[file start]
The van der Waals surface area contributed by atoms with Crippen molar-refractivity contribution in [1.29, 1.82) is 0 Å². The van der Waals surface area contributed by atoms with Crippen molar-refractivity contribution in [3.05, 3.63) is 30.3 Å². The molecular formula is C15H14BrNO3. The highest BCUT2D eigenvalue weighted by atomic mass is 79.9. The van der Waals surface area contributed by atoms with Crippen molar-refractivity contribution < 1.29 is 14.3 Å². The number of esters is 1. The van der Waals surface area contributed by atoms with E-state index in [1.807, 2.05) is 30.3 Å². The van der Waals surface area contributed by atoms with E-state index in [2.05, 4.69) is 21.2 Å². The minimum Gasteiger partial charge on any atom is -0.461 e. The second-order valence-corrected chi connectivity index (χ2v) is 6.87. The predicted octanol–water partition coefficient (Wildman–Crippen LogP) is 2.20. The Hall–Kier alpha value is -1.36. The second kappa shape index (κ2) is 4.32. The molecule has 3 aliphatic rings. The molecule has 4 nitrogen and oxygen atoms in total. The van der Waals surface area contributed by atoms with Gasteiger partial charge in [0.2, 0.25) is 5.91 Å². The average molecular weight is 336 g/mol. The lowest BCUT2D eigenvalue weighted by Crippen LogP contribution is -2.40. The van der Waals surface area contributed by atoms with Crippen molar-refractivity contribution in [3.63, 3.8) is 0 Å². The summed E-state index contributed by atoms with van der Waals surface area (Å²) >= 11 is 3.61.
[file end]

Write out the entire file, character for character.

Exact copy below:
The van der Waals surface area contributed by atoms with Crippen molar-refractivity contribution in [1.29, 1.82) is 0 Å². The van der Waals surface area contributed by atoms with Crippen molar-refractivity contribution in [3.05, 3.63) is 30.3 Å². The molecular formula is C15H14BrNO3. The highest BCUT2D eigenvalue weighted by atomic mass is 79.9. The van der Waals surface area contributed by atoms with Crippen molar-refractivity contribution < 1.29 is 14.3 Å². The number of esters is 1. The van der Waals surface area contributed by atoms with E-state index in [1.807, 2.05) is 30.3 Å². The van der Waals surface area contributed by atoms with E-state index in [2.05, 4.69) is 21.2 Å². The minimum Gasteiger partial charge on any atom is -0.461 e. The second-order valence-corrected chi connectivity index (χ2v) is 6.87. The predicted octanol–water partition coefficient (Wildman–Crippen LogP) is 2.20. The Hall–Kier alpha value is -1.36. The second kappa shape index (κ2) is 4.32. The molecule has 3 aliphatic rings. The molecule has 4 nitrogen and oxygen atoms in total. The van der Waals surface area contributed by atoms with Gasteiger partial charge in [0.2, 0.25) is 5.91 Å². The average molecular weight is 336 g/mol. The lowest BCUT2D eigenvalue weighted by Crippen LogP contribution is -2.40. The van der Waals surface area contributed by atoms with Crippen molar-refractivity contribution in [3.63, 3.8) is 0 Å². The summed E-state index contributed by atoms with van der Waals surface area (Å²) >= 11 is 3.61.